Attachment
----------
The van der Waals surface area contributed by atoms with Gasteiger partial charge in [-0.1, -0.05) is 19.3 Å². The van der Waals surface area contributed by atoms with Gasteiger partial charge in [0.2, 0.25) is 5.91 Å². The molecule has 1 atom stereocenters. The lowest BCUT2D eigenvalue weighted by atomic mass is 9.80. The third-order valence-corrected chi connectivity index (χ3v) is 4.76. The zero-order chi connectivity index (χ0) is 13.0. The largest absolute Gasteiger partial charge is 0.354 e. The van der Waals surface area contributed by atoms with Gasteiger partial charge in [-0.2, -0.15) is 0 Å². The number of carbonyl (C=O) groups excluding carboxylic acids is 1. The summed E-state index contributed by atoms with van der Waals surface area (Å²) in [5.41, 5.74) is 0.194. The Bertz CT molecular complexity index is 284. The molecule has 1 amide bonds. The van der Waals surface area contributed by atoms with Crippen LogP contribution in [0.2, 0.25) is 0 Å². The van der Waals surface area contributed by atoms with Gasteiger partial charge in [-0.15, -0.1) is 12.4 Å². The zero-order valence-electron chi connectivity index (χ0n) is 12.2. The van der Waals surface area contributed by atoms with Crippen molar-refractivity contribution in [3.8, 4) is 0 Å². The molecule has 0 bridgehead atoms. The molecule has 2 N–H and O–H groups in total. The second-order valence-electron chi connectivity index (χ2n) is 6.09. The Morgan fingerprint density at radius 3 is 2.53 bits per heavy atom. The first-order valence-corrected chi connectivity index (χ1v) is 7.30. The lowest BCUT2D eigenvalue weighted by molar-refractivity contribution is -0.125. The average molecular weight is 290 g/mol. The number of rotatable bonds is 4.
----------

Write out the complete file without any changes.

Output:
The van der Waals surface area contributed by atoms with Gasteiger partial charge in [-0.1, -0.05) is 19.3 Å². The van der Waals surface area contributed by atoms with Gasteiger partial charge in [0.2, 0.25) is 5.91 Å². The molecule has 1 atom stereocenters. The lowest BCUT2D eigenvalue weighted by atomic mass is 9.80. The third-order valence-corrected chi connectivity index (χ3v) is 4.76. The zero-order chi connectivity index (χ0) is 13.0. The largest absolute Gasteiger partial charge is 0.354 e. The van der Waals surface area contributed by atoms with Gasteiger partial charge in [-0.2, -0.15) is 0 Å². The number of carbonyl (C=O) groups excluding carboxylic acids is 1. The summed E-state index contributed by atoms with van der Waals surface area (Å²) in [5.41, 5.74) is 0.194. The Bertz CT molecular complexity index is 284. The molecule has 1 amide bonds. The van der Waals surface area contributed by atoms with Crippen LogP contribution in [0.2, 0.25) is 0 Å². The van der Waals surface area contributed by atoms with Gasteiger partial charge in [-0.15, -0.1) is 12.4 Å². The zero-order valence-electron chi connectivity index (χ0n) is 12.2. The van der Waals surface area contributed by atoms with Crippen molar-refractivity contribution in [3.8, 4) is 0 Å². The molecule has 0 bridgehead atoms. The molecule has 2 N–H and O–H groups in total. The second-order valence-electron chi connectivity index (χ2n) is 6.09. The Morgan fingerprint density at radius 3 is 2.53 bits per heavy atom. The first-order valence-corrected chi connectivity index (χ1v) is 7.30. The lowest BCUT2D eigenvalue weighted by molar-refractivity contribution is -0.125. The average molecular weight is 290 g/mol. The number of rotatable bonds is 4.